Boltzmann's Constant and Gas Constant We have repeatedly stressed the fact that whenever you encounter Boltzmann's constant k we deal with the particle unit "atom" or "molecule", while whenever we encounter the gas constant R, we deal with the the unit "mol". Here we will quickly survey the connection. First we have the general law for ideal gases with volume V, pressure p and temperature T
p · V  =  const · T This was first an empirical law that later became fully understood by statistical thermodynamics. The next step is to realize that if you increase the volume while keeping everything else constant, the "const" in the law must increase in the same proportion. This leads to the much more universal formulation that is generally used:
p · V  =  n · R · T With n = quantity of the gas, and R = gas constant with a value depending on how you measure n. This would still leave room for R being different for different kind of gases. Avogadro enters, proposing that identical volumina of gases under identical pressure and temperature contain identical numbers of particles. This permits to define R for all (ideal) gases and to measure it. We find
R  =  p · V
nmol · T
=  8.32441 J · K–1 · mol–1 if me measure the quantity n of the gas in mols. º One mol of a substance, per definition, contains just as many particles, objects, or building blocks of that substance (i.e. atoms, molecules, electrons, vacancies, ...), as there are carbon atoms in 1 g of 12C which gives
1 mol  =  6.022 · 1023 Avogadros constant then automatically is
NA  =  6.022 · 1023 mol–1 i.e. we have 6.022 · 1023 particles per mol of a substance. If we set n = 1 we have for the mol-volume Vm, i.e. for the volume that 1 mol of a gas occupies
Vm  =  n · R · T
p
=  22.414  l
mol This is valid for for "old" standard conditions (p = 1013 mbar = 101 325 Pa, and T = 0oC ). For the "new" standard conditions (p = 100 000 Pa, T = 298.15 K) we have Vm = 24.789 l/mol Why the international standards and units of measurements must change all the time is beyond me, but that's the way it is. I have suffered through 4 changes in the units for pressure by now, not to mention the big pain caused by the fact that the Americans normally don't care and still stick to psi. If we now measure substance quantities not per mol, but per particle, we must divide R by Avogadros constant NA and obtain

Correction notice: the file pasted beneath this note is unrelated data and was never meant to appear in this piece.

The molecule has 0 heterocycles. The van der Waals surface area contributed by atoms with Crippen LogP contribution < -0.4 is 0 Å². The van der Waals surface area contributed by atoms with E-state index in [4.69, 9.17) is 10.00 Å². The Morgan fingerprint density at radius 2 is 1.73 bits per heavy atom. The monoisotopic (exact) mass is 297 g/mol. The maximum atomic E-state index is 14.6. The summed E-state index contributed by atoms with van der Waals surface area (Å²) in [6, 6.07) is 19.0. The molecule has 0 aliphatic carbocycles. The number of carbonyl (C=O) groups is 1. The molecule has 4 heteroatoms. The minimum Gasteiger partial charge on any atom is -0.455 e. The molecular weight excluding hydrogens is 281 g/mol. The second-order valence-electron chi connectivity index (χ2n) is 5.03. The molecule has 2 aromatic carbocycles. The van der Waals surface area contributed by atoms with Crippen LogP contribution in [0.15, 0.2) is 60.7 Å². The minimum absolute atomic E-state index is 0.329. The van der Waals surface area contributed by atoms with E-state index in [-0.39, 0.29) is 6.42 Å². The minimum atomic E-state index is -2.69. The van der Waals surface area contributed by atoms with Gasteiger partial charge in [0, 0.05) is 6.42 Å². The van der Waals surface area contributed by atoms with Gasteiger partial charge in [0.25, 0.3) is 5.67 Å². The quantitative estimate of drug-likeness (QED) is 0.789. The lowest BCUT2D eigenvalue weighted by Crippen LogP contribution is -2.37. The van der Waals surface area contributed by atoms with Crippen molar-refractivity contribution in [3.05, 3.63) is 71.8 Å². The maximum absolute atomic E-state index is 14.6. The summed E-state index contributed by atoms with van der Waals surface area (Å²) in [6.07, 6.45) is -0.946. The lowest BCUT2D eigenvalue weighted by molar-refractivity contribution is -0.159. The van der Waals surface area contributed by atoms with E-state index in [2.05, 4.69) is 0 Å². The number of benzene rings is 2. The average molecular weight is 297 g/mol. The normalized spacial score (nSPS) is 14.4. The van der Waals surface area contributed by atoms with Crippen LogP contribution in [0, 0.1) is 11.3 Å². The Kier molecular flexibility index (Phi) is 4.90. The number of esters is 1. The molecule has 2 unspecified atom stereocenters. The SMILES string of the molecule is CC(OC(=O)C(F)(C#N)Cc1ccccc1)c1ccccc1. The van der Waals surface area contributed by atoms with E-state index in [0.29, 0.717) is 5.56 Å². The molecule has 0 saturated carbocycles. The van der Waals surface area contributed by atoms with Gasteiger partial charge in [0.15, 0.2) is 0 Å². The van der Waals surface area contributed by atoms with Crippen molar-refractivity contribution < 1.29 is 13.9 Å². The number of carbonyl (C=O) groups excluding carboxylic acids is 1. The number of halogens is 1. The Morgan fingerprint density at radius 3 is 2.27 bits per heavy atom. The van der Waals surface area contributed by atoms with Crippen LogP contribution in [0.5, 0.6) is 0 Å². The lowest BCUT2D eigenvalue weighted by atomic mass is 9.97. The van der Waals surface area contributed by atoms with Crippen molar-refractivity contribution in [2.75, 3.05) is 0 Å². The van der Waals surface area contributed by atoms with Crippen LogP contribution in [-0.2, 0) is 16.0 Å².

p·V  =  npart ·  R
NA
· T  =  npart · kT and npart is now the number of particles in V. For R/NA =: k = Boltzmann's constant we obtain
k  =  8.32441
6.022 · 1023
J · K–1  =  8.616 · 10–5 eV · K–1 Fine, we can see that as a definition of Boltzmann's constant k. But now we have two questions: 1. Why is the k from the gas law the same number as in the famous entropy equation S = k · ln P ? Not obvious - and not exactly easy to prove. Essentially, you have to unleash the full power of statistical thermodynamics to show that both k's are identical. So either grab your thermodynamic textbook, or believe your professor at this point. 2. Is there a way to calculate the numerical value of k from some more fundamental constants? Well, as far as I know, it cannot be done. So k is a basic constant of nature, in the same league as other fundamental constants of nature, like the speed of light, the gravitational constant, or the elementary charge. Finally something to make things really complicated: Changing from mols to particle numbers or densities, changes the precise formulation of the mass action law. Consult the link for details. Internal Energy, Enthalpie, Entropy and Free Enthalpie The chemical potential Vagaries in the Statistical Definition of the Entropy Pitfalls and Extensions of the Mass Action Law Internal Energy, Enthalpie, Entropy and Free Enthalpie

© H. Föll (Defects - Script)